Elizabeth Arden opened a beauty Salon in New York City. She was born
Florence Nightingale Graham.
Levi Strauss began making children’s clothes.
As It Is In Life; His Trust/His Trust Fulfilled; and A Romance
of the Western Hills were films by D.W. Griffith that were released.
In the Days of the Thundering Herd starring Tom Mix was released.
The Finer Grain by Henry James, Clarence Mulford’s Hopalong Cassidy,
and Tales of Men and Ghosts by Edith Wharton were read.
“Call Me Up Some Rainy Afternoon” and“Grizzly Bear” by Irving Berlin were
“Stoptime Rag” by Scott Joplin was a popular song.
The Poetry Society of America was founded in New York City at the National
Angel Island in San Francisco Bay opened as a quarantine station and point
of entry for immigrants from Asia.
Major Frank Woodcury of the Army Medical Corps introduced an iodine tincture
for the treatment of wounds.
January 12: The Mann Act was passed by
the House of Representatives to stop the travel of women across state lines
for purposes it was deemed unworthy.
February 6: The Boys Scouts of America
February 28: Anna Pavlova made her American
March 17: The Camp Fire Girls was founded.
March 18: The first American opera was produced,
The Pipe of Desire by Frederick Shepherd Converse, at the Metropolitan Opera
in New York City.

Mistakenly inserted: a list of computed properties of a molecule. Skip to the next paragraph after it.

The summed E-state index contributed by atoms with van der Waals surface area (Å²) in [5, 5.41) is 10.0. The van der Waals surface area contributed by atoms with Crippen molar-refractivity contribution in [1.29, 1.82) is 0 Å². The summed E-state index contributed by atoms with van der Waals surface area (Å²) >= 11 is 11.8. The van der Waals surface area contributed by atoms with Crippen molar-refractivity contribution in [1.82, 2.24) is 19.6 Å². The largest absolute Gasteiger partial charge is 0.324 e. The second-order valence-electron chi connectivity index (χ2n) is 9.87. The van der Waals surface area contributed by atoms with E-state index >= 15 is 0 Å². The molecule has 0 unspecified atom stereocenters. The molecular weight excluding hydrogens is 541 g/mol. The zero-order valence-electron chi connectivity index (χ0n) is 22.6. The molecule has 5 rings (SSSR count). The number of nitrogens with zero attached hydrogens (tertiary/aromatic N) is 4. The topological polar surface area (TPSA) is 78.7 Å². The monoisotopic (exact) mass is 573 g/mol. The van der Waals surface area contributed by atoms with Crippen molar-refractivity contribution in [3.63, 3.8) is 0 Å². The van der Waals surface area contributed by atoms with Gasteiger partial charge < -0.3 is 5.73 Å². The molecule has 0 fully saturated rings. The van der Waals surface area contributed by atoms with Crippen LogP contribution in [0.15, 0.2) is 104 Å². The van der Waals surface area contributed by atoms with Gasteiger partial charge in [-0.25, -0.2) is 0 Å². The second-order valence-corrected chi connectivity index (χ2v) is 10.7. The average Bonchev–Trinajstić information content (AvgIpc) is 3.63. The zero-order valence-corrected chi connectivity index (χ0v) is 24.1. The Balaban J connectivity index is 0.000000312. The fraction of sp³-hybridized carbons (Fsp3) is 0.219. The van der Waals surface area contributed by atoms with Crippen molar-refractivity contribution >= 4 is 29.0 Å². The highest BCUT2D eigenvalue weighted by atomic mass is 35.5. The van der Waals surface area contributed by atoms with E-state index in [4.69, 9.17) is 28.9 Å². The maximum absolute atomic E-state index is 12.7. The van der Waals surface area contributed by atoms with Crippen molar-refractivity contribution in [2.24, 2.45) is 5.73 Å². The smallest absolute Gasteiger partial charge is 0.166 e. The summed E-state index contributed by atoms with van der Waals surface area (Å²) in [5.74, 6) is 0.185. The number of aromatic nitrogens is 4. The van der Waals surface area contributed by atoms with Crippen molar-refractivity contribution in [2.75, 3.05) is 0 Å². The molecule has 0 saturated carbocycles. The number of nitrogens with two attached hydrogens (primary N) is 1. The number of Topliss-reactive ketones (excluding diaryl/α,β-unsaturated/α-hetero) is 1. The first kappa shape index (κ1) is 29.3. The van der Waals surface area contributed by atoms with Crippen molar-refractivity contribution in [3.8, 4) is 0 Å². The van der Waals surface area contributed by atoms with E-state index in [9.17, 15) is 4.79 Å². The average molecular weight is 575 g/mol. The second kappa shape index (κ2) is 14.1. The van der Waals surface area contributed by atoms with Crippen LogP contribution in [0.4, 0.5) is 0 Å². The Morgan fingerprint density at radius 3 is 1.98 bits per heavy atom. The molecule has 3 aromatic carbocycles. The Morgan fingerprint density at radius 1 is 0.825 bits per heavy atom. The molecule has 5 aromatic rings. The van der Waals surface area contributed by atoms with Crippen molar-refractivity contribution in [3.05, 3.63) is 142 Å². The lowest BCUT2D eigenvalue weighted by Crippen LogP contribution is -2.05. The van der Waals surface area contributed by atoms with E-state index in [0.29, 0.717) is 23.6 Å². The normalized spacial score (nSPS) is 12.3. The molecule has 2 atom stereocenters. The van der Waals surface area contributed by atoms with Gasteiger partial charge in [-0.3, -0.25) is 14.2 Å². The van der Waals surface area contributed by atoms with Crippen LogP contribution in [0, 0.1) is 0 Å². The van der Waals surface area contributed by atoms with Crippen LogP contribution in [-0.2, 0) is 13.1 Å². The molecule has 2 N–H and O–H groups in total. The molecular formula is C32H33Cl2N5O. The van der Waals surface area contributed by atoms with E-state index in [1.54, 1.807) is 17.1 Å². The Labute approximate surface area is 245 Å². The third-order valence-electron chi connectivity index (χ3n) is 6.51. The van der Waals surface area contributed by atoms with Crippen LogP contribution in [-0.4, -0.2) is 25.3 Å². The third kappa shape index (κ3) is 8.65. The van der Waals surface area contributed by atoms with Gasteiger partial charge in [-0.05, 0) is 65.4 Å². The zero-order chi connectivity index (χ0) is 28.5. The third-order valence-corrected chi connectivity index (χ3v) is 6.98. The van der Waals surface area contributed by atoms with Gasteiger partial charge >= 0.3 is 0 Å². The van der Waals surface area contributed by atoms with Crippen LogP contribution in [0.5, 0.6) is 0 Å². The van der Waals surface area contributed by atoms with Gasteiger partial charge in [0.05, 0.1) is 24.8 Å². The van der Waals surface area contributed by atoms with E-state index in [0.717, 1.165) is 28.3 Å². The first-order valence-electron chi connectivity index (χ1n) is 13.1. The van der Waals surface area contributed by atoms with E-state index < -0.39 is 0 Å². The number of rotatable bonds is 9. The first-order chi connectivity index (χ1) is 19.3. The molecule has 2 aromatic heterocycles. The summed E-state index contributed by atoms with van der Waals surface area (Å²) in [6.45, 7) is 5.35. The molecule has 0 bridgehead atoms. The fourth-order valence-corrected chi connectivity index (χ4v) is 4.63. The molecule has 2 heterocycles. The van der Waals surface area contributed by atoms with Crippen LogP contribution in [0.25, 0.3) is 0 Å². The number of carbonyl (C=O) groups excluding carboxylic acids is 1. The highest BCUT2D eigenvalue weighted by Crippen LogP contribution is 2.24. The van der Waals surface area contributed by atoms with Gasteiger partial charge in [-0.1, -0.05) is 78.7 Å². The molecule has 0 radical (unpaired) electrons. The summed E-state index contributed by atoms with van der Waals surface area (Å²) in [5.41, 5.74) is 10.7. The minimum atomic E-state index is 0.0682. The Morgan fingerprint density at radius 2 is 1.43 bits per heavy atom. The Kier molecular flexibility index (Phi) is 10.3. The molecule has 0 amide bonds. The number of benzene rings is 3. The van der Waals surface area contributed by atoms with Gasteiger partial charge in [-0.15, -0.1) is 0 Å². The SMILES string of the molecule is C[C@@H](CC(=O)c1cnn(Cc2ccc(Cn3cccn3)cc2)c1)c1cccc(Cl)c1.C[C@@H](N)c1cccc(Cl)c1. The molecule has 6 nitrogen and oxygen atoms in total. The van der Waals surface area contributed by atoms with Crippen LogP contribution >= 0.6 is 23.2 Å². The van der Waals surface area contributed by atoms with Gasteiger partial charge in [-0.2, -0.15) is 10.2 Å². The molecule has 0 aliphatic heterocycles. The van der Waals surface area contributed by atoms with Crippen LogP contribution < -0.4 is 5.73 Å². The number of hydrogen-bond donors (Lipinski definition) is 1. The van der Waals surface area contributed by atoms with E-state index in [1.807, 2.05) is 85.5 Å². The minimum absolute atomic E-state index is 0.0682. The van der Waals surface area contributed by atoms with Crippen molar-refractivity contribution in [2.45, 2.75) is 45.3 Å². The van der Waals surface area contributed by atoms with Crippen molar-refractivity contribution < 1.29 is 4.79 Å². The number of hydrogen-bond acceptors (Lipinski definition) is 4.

March 21: It was Gustave Mahler’s last
hoorah conducting at the Metropolitan.
March 26: The 1907 Immigration Act was
amended by Congress.
March 28: Alfred Stieglitz’s gallery,
291, showed Pablo Picasso’s one-man show.
April 1: The Exhibition of Independent
Artists opened in New York City.
April 18: A petition allowing women to
vote was presented to Congress. It had five hundred thousand signatures.
June 19: The first Father’s Day was celebrated.
June 20: Fanny Brice debuted in the Ziegfeld
Theodore Roosevelt Jr. and Eleanor Alexander got married.
July 13: Women’s Wear Daily, a fashion
magazine, began publication in New York City.
September 8: Pennsylvania Station opened
in New York City for commuter traffic from Long Island.
December 10: The first opera to have its
world premiere at the Metropolitan Opera House in New York City was Giacomo
Puccini’s La Fanciulla del West.